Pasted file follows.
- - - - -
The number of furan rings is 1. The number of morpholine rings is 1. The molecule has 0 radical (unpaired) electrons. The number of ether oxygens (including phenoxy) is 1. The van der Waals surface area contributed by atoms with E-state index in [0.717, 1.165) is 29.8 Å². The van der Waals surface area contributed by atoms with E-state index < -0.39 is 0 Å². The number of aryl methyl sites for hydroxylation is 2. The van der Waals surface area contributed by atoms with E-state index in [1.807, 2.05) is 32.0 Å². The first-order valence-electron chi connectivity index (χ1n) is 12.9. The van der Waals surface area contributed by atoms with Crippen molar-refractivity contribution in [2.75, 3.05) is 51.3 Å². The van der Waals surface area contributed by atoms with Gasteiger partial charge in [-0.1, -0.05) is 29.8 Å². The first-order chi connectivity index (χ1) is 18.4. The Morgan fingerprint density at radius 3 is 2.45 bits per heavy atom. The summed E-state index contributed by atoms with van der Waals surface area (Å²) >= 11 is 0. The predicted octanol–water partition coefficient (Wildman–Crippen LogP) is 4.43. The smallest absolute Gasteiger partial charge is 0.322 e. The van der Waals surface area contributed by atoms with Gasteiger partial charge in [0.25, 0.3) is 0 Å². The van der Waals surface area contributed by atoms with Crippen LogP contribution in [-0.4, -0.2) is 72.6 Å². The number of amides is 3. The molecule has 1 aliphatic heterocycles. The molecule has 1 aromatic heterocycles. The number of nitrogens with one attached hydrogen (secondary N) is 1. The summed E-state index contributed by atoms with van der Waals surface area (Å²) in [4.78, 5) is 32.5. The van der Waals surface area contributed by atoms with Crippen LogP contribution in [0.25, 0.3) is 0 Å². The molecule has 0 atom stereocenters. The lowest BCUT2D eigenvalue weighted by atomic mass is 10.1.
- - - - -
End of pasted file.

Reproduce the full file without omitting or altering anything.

The number of furan rings is 1. The number of morpholine rings is 1. The molecule has 0 radical (unpaired) electrons. The number of ether oxygens (including phenoxy) is 1. The van der Waals surface area contributed by atoms with E-state index in [0.717, 1.165) is 29.8 Å². The van der Waals surface area contributed by atoms with E-state index < -0.39 is 0 Å². The number of aryl methyl sites for hydroxylation is 2. The van der Waals surface area contributed by atoms with E-state index in [1.807, 2.05) is 32.0 Å². The first-order valence-electron chi connectivity index (χ1n) is 12.9. The van der Waals surface area contributed by atoms with Crippen molar-refractivity contribution in [2.75, 3.05) is 51.3 Å². The van der Waals surface area contributed by atoms with Gasteiger partial charge in [-0.1, -0.05) is 29.8 Å². The first-order chi connectivity index (χ1) is 18.4. The Morgan fingerprint density at radius 3 is 2.45 bits per heavy atom. The summed E-state index contributed by atoms with van der Waals surface area (Å²) >= 11 is 0. The predicted octanol–water partition coefficient (Wildman–Crippen LogP) is 4.43. The smallest absolute Gasteiger partial charge is 0.322 e. The van der Waals surface area contributed by atoms with Gasteiger partial charge in [0.25, 0.3) is 0 Å². The van der Waals surface area contributed by atoms with Crippen LogP contribution in [-0.4, -0.2) is 72.6 Å². The number of amides is 3. The molecule has 1 aliphatic heterocycles. The molecule has 1 aromatic heterocycles. The number of nitrogens with one attached hydrogen (secondary N) is 1. The summed E-state index contributed by atoms with van der Waals surface area (Å²) in [4.78, 5) is 32.5. The van der Waals surface area contributed by atoms with Crippen LogP contribution in [0.25, 0.3) is 0 Å². The molecule has 0 atom stereocenters. The lowest BCUT2D eigenvalue weighted by atomic mass is 10.1.